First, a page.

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Published on:16th June 2015
Pharmacognosy Communications, 2015; 5(4):41-49
Original Article | doi:Nill

In vitro effect of Citrullus colocynthis and Acacia raddiana on Phosphate Calcium Crystallization

Authors and affiliation (s):

Mohamed Beghalia1*, Aissa Belouatek1, Said Ghalem2 and Hocine Allali2

1*Department Centre Universitaire de Tissemsilet,

1Department, Laboratoire Environnement, les Substances Naturelles Végétales et Technologie des Aliment (E.S.N.T.A), Centre universitaire de Relizane, Algérie.

2Department of Chemistry, Faculty of Sciences, University Aboubekr Belkaïd BP 119, Tlemcen, Algeria.


In this work, we performed an in vitro crystallization study enabling the specification of kinetic and thermodynamic conditions of formation and growth of crystalline calcic phosphates species by changing the pH. We used inhibitors, which are medicinal plants which prevent, slow down or reduce crystallization phases. We chose the classical model for the study of phosphate crystallization without inhibitor and with it, in order to assess the inhibiting capacity of any chemical species used. The precipitation of the solid phase of phosphates from artificial urine at different initial pH values was the object of our investigation. The crystal size development was monitored by polarized microscopy at different time intervals. After crystallization time, the mixture was filtered, the recovered dried precipitates were analysed by FTIR. In the absence of inhibitor, the crystallization of phosphates at pH=8.00, led to the formation of struvite and Amorphous Carbonated Calcium Phosphates (ACCP), after 4 hours. In presence of inhibitor at pH=8.00 at lower concentrations of sage inhibition was partial. The addition of 1 ml of sage to the mixture decreases the size of crystal, after 4 hours the size of crystals stabilized at 20.67 μm. The complete disappearance of brushite crystals was obtained after addition of 10mL of Citrullus Colocynthis, only Pentahydrated octocalcic phosphates (POP) and ACCP were formed. In the presence of Acacia Radiana, the inhibition of struvite growth and aggregation increased. The addition of up to a volume of 20 mL of Acacia Radiana resulted in total inhibition and crystalline transformation of the ACCP into carbapatite (CA). Phosphate compounds encountered in urine can be dangerous and the use of inhibitors to prevent, slow down or reduce crystallization phases might be very helpful. In this investigation, Citrullus Colocynthis and Acacia Radiana proved to be good inhibitors. Their effect increases with solution pH but they are more efficient in less acidic or neutral urine than in alkaline one.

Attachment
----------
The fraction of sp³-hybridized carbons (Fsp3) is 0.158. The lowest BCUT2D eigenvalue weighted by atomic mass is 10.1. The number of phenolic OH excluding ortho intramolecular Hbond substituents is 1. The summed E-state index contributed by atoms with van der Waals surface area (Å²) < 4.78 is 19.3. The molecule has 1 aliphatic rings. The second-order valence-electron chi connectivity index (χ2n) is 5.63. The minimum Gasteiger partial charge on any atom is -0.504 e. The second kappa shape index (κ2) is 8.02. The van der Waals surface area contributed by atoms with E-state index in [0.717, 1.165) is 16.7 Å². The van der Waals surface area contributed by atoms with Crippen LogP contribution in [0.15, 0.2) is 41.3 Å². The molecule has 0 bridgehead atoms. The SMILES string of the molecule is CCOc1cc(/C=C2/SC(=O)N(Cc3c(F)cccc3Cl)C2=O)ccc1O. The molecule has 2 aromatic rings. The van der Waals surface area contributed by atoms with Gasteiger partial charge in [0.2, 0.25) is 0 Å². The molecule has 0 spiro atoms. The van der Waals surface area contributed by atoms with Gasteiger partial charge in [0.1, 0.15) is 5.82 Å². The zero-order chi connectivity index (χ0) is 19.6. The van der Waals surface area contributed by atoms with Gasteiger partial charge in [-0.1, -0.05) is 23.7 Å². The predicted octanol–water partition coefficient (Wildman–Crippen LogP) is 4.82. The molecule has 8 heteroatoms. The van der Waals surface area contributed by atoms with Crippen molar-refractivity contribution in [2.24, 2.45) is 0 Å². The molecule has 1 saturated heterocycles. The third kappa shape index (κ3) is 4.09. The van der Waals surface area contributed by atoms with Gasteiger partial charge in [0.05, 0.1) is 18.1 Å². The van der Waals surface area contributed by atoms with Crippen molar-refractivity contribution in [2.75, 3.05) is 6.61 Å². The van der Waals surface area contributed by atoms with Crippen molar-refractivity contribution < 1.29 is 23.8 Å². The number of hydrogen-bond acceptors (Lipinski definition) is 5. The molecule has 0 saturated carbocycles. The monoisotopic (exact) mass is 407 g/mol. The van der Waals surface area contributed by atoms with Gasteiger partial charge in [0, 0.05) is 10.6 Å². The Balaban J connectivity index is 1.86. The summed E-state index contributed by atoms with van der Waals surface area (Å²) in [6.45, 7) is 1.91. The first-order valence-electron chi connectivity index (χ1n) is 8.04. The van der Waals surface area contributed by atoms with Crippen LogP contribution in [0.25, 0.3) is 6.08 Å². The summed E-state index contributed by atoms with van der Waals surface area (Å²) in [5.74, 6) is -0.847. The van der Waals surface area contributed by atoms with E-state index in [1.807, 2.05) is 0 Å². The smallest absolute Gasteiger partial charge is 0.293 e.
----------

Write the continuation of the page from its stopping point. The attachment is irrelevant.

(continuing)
Key words: Acacia raddiana, Citrullus colocynthis, Crystallization, Inhibition, Struvite.


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